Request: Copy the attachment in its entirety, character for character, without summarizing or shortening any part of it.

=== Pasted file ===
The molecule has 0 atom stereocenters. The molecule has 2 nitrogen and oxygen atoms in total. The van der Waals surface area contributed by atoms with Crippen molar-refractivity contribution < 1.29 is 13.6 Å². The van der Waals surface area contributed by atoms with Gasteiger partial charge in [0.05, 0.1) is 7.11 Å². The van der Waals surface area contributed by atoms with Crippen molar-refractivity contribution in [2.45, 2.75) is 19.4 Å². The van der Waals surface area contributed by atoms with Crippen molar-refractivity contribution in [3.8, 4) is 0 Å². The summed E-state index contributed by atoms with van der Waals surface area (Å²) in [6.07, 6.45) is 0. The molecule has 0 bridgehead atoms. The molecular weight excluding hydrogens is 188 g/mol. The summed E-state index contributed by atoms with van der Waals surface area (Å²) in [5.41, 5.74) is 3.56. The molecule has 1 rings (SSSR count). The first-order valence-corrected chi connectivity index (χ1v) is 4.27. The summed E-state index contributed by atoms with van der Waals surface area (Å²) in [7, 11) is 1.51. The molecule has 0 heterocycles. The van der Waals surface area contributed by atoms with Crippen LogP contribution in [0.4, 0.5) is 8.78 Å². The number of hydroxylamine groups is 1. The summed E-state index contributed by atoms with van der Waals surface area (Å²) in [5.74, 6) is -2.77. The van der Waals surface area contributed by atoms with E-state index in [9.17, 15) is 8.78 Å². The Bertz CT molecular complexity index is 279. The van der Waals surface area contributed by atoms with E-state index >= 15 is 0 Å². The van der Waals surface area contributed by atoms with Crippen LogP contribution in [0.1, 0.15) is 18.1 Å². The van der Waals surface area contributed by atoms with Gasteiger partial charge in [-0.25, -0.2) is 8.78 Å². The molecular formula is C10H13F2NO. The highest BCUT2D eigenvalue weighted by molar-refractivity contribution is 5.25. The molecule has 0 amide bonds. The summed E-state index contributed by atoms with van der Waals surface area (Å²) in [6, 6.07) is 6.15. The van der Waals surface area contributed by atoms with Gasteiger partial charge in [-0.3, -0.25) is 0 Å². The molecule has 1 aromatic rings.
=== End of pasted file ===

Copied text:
The molecule has 0 atom stereocenters. The molecule has 2 nitrogen and oxygen atoms in total. The van der Waals surface area contributed by atoms with Crippen molar-refractivity contribution < 1.29 is 13.6 Å². The van der Waals surface area contributed by atoms with Gasteiger partial charge in [0.05, 0.1) is 7.11 Å². The van der Waals surface area contributed by atoms with Crippen molar-refractivity contribution in [2.45, 2.75) is 19.4 Å². The van der Waals surface area contributed by atoms with Crippen molar-refractivity contribution in [3.8, 4) is 0 Å². The summed E-state index contributed by atoms with van der Waals surface area (Å²) in [6.07, 6.45) is 0. The molecule has 0 bridgehead atoms. The molecular weight excluding hydrogens is 188 g/mol. The summed E-state index contributed by atoms with van der Waals surface area (Å²) in [5.41, 5.74) is 3.56. The molecule has 1 rings (SSSR count). The first-order valence-corrected chi connectivity index (χ1v) is 4.27. The summed E-state index contributed by atoms with van der Waals surface area (Å²) in [7, 11) is 1.51. The molecule has 0 heterocycles. The van der Waals surface area contributed by atoms with Crippen LogP contribution in [0.4, 0.5) is 8.78 Å². The number of hydroxylamine groups is 1. The summed E-state index contributed by atoms with van der Waals surface area (Å²) in [5.74, 6) is -2.77. The van der Waals surface area contributed by atoms with E-state index in [9.17, 15) is 8.78 Å². The Bertz CT molecular complexity index is 279. The van der Waals surface area contributed by atoms with E-state index >= 15 is 0 Å². The van der Waals surface area contributed by atoms with Crippen LogP contribution in [0.1, 0.15) is 18.1 Å². The van der Waals surface area contributed by atoms with Gasteiger partial charge in [-0.25, -0.2) is 8.78 Å². The molecular formula is C10H13F2NO. The highest BCUT2D eigenvalue weighted by molar-refractivity contribution is 5.25. The molecule has 0 amide bonds. The summed E-state index contributed by atoms with van der Waals surface area (Å²) in [6, 6.07) is 6.15. The van der Waals surface area contributed by atoms with Gasteiger partial charge in [-0.3, -0.25) is 0 Å². The molecule has 1 aromatic rings.